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current as of 12:21 p.m., Jan. 29, 2015
More than 185 graduating students are expected to take part in the University of Hartford’s Fall Commencement ceremony on Sunday, Dec. 8, starting at 2:30 p.m., in the Lincoln Theater on the University campus. Students and their guests will hear remarks from community activist Elizabeth Horton Sheff, who is best known for her landmark civil rights lawsuit to address inequities in the level of education provided in the Hartford public schools compared to surrounding suburbs.
Sheff, who recently earned her master’s degree from the University of Hartford, will be presented with an honorary Doctor of Humane Letters degree at the ceremony. University President Walter Harrison will preside over the ceremony.
Approximately 80 students will be recognized for earning their undergraduate degrees and another 110 will be honored for earning graduate degrees. The University's Fall Commencement ceremony was introduced in 1996 to provide a formal ceremony for undergraduate and graduate students who complete their degree requirements in September or January and cannot attend the University's traditional Commencement Weekend ceremonies in May.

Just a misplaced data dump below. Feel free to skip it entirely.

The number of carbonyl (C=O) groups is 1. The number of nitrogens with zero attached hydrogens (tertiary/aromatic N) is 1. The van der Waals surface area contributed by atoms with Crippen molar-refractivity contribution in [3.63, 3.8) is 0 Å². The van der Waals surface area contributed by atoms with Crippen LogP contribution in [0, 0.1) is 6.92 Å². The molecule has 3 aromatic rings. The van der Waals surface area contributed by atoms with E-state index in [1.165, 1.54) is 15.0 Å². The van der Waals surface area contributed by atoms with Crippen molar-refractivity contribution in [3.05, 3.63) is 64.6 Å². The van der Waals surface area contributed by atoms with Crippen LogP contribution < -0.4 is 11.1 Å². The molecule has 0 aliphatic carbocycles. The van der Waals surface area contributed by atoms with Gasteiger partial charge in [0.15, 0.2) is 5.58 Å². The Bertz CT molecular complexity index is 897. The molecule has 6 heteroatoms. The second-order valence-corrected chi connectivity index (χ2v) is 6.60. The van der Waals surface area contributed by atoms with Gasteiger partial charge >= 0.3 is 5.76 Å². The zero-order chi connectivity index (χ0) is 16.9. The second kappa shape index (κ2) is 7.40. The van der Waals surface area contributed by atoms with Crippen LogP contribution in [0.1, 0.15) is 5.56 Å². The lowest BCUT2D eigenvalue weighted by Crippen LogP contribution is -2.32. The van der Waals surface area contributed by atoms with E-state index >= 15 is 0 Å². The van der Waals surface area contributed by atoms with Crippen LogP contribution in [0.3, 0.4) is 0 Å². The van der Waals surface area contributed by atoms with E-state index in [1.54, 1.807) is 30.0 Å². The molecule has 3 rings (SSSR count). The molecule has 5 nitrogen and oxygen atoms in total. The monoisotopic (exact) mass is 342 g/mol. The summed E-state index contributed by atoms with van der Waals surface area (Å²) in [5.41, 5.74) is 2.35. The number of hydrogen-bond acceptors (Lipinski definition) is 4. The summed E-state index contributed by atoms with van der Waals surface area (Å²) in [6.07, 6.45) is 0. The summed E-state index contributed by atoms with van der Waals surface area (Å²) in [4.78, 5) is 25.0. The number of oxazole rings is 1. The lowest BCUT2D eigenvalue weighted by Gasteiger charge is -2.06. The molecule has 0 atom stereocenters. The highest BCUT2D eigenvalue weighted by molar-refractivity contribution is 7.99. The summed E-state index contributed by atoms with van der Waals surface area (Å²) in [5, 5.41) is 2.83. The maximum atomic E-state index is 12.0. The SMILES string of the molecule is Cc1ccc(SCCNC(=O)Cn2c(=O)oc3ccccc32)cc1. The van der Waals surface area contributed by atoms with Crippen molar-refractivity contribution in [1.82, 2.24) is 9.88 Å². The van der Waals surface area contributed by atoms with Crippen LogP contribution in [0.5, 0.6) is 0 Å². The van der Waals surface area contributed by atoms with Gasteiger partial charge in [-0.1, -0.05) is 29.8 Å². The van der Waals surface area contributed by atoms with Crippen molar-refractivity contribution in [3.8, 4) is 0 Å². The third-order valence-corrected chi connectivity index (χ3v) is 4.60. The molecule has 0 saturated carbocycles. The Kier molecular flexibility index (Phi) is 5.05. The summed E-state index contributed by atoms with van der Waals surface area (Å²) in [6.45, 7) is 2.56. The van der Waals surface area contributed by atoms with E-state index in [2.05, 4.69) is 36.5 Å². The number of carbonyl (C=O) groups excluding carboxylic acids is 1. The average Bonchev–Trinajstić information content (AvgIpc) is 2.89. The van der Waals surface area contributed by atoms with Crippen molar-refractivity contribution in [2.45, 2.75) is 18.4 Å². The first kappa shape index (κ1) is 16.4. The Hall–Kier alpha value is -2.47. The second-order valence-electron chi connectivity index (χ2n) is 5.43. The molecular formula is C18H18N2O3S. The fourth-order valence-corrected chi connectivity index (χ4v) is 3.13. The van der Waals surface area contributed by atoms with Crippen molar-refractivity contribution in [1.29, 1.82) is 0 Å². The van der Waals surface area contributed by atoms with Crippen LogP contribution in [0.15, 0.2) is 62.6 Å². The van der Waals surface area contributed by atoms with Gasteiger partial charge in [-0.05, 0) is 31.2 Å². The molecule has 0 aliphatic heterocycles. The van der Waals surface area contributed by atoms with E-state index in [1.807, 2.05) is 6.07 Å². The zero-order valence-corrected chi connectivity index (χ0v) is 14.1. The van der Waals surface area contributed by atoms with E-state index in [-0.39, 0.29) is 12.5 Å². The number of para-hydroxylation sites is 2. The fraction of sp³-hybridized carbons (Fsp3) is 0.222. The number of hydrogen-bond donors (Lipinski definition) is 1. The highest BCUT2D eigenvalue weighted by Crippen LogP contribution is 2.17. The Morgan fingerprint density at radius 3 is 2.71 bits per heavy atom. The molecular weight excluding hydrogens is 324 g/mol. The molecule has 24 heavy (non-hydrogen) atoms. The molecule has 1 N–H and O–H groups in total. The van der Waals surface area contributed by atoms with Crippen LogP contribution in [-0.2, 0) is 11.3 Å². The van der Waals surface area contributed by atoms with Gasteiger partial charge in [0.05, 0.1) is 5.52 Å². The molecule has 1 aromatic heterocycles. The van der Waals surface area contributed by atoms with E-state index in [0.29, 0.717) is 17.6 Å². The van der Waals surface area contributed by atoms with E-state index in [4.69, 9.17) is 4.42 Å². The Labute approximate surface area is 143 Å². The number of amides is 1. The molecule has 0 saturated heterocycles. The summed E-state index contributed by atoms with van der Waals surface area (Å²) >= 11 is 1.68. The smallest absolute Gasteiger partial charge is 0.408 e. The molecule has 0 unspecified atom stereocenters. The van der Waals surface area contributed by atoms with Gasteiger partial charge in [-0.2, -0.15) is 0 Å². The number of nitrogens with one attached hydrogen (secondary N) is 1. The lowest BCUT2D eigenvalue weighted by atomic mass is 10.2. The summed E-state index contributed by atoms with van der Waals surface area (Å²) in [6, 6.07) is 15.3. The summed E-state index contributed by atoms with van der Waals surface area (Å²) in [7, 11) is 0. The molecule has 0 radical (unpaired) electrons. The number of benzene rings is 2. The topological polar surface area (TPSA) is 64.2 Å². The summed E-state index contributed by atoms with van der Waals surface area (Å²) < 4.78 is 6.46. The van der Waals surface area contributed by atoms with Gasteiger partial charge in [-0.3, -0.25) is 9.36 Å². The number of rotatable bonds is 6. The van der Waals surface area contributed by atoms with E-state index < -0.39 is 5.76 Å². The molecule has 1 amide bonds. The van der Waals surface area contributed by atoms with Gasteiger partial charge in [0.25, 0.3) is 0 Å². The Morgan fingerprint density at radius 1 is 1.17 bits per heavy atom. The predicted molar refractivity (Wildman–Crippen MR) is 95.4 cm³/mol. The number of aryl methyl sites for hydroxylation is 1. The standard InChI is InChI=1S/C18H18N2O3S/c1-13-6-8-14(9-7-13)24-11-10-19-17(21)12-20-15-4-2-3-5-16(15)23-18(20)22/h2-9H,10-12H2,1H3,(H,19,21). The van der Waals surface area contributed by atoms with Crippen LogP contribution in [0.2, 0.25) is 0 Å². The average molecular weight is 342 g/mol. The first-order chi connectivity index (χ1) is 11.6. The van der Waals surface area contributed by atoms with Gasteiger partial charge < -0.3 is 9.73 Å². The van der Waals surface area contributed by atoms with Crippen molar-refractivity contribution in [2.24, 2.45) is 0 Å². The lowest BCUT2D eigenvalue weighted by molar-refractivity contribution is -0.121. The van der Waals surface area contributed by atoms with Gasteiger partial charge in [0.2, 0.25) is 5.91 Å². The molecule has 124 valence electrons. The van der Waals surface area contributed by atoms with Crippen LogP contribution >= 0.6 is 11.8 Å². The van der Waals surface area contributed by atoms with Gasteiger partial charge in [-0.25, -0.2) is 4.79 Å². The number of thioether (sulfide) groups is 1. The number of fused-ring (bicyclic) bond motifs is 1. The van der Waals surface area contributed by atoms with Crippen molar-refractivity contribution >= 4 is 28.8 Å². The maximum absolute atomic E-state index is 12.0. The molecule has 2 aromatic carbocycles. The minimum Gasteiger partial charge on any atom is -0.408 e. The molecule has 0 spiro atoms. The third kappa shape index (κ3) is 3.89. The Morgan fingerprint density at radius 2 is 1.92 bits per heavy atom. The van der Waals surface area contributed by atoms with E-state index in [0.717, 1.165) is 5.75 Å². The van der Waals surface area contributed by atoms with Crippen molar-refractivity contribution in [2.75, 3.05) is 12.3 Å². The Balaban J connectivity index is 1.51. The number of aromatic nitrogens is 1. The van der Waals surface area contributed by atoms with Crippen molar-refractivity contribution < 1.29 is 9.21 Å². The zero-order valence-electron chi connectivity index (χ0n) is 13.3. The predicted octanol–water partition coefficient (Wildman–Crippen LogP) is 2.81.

The University of Hartford will provide a live webcast of the ceremony, which can be accessed at www.hartford.edu/view. For more information on Fall Commencement, please visit www.hartford.edu/arts-events/commencement/fall_commencement.aspx.
Elizabeth Horton Sheff grew up in a housing project in Hartford, raised by a mother who gave her a healthy balance of love and discipline, and an understanding that everyone has a responsibility to make the world a better place.
Taking those words to heart, she has spent her life speaking out for the poor and marginalized, fighting for those in public housing and those with HIV/AIDS and working to increase food security for families.
She and 10 other families filed a historic desegregation lawsuit known as Sheff v. O’Neill that challenged inequities in the education provided in Hartford schools compared to surrounding towns. The long, arduous, court battle has begun to address inequality through new magnet schools and other education reforms in Connecticut.
She also served five terms on the Hartford city council, during which she promoted civic engagement, literacy, and community policing, and founded a program to support grandparents who are raising grandchildren.
Sheff, who recently earned a master’s degree from the University of Hartford, has won numerous community awards, including the University’s Regents’ Honor Award and the Connecticut Women’s Hall of Fame’s Notable Women of Influence Award.
She currently serves as the director of community service for the Community Renewal Team, a non-profit human services delivery agency, where she continues to carry out her mother’s lessons.